Peter Palmer, of Palmer Command Productions, refers to these sometimes trying, sticky situations as character building moments. “I built it into my wedding vows. Rather than saying ‘in bad times’ (for better or worse), I adjusted it to ‘in character building moments’.” That’s a good way to look at these challenging situations and a fine way to begin wedded life.
Agree To Disagree
Not everyone we work with or play bridge or soccer with is going to hold the same opinions as we do. More likely, many people we meet will be of different opinions and beliefs. It can be uncomfortable if we’re in a face to face conversation and find we’re talking to our polar opposite about war, political candidates, health care or even a favorite actor, team, restaurant or model of car. When it’s apparent that no one is changing his or her mind, move the conversation to another more neutral topic. The solution: simply agree to disagree and find another shared topic of interest. “It looks like we have different and strong views and neither of us is going to change, so . . . “How ’bout dem Bears?” Said with humor, that comment pokes fun at fall-back talking points, and the segue has been made.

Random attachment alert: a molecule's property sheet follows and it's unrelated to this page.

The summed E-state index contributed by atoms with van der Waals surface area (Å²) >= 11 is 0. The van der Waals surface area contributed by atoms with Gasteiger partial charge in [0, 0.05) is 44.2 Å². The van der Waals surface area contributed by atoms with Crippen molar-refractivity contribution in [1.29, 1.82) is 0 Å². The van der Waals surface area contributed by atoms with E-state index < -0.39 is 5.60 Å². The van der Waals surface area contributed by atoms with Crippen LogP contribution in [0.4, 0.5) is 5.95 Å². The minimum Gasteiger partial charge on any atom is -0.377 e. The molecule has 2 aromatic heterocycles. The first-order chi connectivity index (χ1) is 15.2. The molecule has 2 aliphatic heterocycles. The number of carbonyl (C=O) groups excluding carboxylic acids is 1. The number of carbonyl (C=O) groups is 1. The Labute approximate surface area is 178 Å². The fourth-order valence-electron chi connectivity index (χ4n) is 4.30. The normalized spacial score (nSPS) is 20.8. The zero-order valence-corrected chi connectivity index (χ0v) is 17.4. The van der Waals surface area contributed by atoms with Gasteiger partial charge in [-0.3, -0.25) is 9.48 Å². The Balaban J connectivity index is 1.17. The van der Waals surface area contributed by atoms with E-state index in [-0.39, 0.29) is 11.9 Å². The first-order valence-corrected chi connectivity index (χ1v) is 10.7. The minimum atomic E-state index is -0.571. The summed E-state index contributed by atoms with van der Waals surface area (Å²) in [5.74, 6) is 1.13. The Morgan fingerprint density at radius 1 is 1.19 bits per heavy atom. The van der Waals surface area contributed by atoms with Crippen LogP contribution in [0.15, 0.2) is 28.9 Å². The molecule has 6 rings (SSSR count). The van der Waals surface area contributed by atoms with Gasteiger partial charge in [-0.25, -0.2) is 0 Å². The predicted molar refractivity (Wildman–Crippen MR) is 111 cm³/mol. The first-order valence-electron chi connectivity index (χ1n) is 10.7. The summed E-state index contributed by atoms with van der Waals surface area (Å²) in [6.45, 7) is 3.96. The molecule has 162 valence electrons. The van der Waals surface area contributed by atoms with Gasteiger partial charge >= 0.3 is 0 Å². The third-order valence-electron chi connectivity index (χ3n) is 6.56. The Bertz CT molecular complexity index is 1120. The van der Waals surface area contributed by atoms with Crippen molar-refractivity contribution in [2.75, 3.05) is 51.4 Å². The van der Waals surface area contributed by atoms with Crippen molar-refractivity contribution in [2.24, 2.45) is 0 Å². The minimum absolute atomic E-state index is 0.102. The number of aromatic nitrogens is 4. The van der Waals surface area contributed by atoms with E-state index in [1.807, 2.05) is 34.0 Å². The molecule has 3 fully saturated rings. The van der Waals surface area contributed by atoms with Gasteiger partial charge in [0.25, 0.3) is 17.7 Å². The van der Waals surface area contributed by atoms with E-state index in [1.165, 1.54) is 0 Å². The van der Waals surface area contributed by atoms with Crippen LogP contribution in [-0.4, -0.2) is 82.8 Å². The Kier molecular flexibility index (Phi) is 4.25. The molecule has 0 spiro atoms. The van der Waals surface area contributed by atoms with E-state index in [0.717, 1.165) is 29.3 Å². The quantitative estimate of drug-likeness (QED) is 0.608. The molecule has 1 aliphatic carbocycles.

The One Uppers And The Put Downers
One sticky situation made it clear to me that I ought to solicit others’ ideas, strategies and opinions. It’s how to handle the person who is the put-down artist or the critic who manages to make the barbed comment . . . in front of others.
One effective way I learned to respond to hurtful and/or pointed comments is to simply look at the person and quietly say, “Ouch!” It’s a word that unmistakably implies a transgression and it’s an unmistakable “I” message. Too often we let people get away with demeaning comments, rather than deal with them immediately, face to face. My team – Jeff Munks, Brad Oberwager and a New York based editor friend – has different methods of dealing with the One Uppers and Put Downers, who not only cross our paths but also cross us.
To the One Upper, Jeff, Deputy Executive Learning Officer for the Navy, will respond, “Wow, that’s fascinating,” and then politely move on. The Put Downer is told, “Gee, I’m sorry you feel that way,” and then Jeff exits. Jeff prefers being in an environment where people are engaged in making others feel good. “Hanging around people who don’t share that value is something I won’t do.”